The game is a low energy hoop game for about four people (but can still work with three or five). From the audience you get a suggestion of a superhero name and a problem for them to solve. The scene starts with that superhero on stage, doing some menial activity their alter ego might do as a hobby. They then get word of this problem via telephone or Batsignal, or anything else as long as it is portrayed in the scene. Instead of solving the problem, however, they think about this for a while, and says something along the lines of “I can’t handle this, this sounds like a job for ___!” introducing a new superhero, who then enters the scene. The first improviser can say any superhero name they want (meaning it can unfortunately be scripted), and the two of them discuss the problem. Even with the two of them, they still can’t solve the problem, so Superhero 2 calls in number three, giving them a completely new name. This goes on until all of your previously discussed improvisers are on stage, and the last person to come onstage does solve the problem (ex. Duct Tape Man solves the problem of the world exploding by taping everything up so it stays together).

Obviously, as each person gets called on stage they should personify their superhero. If somebody is “Talking Backwards Guy” then they should either say words in reverse order or speak gibberish as if he talks backwards. It really doesn’t matter, as long as they portray that superhero.

The grievance I have with this game is that the conflict is an artificial one. The only rule to the first three heroes is that they aren’t allowed to be able to solve the problem, so they are pretty much irrelevant to the scene and can therefore be literally anybody. You can also give the last superhero a power that is perfectly suited to solving the problem. This all leads to a very real possibility of everything happening systematically rather than organically, which is not how improv should be.

Now, I have thought of a fix to this game. I’ve never tried it, so I don’t know if it actually works, but here’s the idea. Once all four(ish) superheroes on stage, they can solve the problem, but only when all of them work together. It doesn’t quite work if you act out the fix, but rather the superheroes should come up with a plan. If Treeman, Catface, Steelletto, and Astronomurder all get together when all the world’s water somehow evaporated, how do they solve it? Easy. Instead of saying “Astronomurder can just make a bunch of water-rich asteroids collide with Earth, problem solved”, you must include all of their powers. Astronomurder calls down a bunch of meteorites, sure. But how will this not also destroy the planet? Easy. You get Treeman to turn into a giant tree, which Steelletto climbs, and once the meteorites breach the atmosphere Steelletto uses his cool sword legs to slice all the meteorites into tiny debris. Catface brings all her cats for moral support (or leaves one at the top of Treeman’s tree form to inspire Steelletto to climb at heroically fast speeds).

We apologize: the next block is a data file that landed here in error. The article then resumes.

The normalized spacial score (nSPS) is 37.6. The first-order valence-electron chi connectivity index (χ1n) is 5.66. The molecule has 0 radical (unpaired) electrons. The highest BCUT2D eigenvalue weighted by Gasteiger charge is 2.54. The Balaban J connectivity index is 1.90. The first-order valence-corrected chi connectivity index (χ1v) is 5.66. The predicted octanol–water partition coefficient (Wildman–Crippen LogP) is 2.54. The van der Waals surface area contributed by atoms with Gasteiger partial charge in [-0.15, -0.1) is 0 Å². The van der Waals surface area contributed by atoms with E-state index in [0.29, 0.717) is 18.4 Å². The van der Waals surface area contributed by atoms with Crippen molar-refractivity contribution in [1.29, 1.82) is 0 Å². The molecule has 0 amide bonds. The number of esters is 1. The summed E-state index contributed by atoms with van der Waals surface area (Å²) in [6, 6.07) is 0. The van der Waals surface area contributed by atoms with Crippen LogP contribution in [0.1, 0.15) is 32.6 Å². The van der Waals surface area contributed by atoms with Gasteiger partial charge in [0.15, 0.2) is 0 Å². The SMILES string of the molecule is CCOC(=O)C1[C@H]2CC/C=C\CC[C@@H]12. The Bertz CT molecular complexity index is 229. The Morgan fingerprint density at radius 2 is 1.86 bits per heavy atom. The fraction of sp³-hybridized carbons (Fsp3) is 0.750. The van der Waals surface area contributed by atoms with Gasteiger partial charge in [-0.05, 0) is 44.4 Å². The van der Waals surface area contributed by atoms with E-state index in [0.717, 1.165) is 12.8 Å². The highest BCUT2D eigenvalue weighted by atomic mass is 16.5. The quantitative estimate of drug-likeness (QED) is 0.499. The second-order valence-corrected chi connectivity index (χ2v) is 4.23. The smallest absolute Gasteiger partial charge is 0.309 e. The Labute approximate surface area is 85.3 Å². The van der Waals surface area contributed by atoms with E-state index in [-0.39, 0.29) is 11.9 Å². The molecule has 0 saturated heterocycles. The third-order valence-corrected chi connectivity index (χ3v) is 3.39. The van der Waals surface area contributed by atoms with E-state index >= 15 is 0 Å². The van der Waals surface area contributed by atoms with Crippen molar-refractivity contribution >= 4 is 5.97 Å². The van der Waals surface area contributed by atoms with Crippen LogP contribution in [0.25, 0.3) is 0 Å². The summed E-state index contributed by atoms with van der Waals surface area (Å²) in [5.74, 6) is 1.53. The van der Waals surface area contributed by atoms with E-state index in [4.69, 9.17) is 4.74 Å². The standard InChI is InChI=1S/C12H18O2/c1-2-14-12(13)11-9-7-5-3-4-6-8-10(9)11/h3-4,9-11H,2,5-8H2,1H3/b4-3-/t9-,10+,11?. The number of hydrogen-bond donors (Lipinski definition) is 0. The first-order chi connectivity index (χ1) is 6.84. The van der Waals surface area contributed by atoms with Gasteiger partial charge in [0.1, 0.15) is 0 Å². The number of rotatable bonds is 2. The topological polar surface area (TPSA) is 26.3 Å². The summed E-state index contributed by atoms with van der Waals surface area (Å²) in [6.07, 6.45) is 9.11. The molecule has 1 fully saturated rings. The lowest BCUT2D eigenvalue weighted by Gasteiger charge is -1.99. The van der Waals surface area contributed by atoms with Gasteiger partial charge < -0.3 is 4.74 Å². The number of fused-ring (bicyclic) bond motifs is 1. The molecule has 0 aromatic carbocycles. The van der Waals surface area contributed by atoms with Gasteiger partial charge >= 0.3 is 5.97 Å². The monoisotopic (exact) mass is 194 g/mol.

This way, a bunch of seemingly random superhero names can become a team to solve any problem, and only with their powers combined were they able to handle the task at hand. This makes the improv game into one where each person really has to use their head, and allows them to personify really weird characters to boot.

Also, I’m pretty sure Astronomurder is actually a super villain given his name and power. But maybe he wants to destroy the world on his own terms, or get revenge on his nemesis, Treeman, before killing everybody off. This is all stuff that can (and should) be explained in the actual context of the scene.

Improv 101 — Foreign Film Dub

This game is one of my team’s more difficult games. I personally love it, but my problem is that I’m really bad at accents (one thing I really wish I was better at). But this game can be amazing, if done right. Another thing to consider is the fact that the way my troupe plays it, it can easily be scripted. Of course, it isn’t, but there’s no restrictions that inhibit people from doing so.

Foreign Film Dub is a scene game for four people, with varying energy level. It can be done a number of different ways, but I’ll describe it the way I’ve seen it done the most. Two people are scene partners, and the other two stand in the wings of the stage. You get a suggestion of a language and an object from the audience. The entire scene will then be played with that object in mind, spoken in a false tongue, if you will. Both will speak in a gibberish reminiscent of that language, and after they are done speaking, one of the two improvisers outside the scene will translate what they just said (it works best if you pair them up, having both people translate consistently for their characters).

Here’s how the game functions. The primary source of humor for this game is often the translations of what is being said. With this setup, there is no restriction of what the translators say, so technically they can say whatever they want. This means that one person can monologue in gibberish for a minute, only to have their counterpart translate the entire thing into “No, thanks.” That works especially well if the person monologuing is clearing angry, it establishes a clear contrast. Don’t get me wrong, it’s funny, but it’s a gimmick, and it’s my problem with this game. It is inevitable because it generates cheap laughter, and thus it doesn’t lend itself well to true improvisation.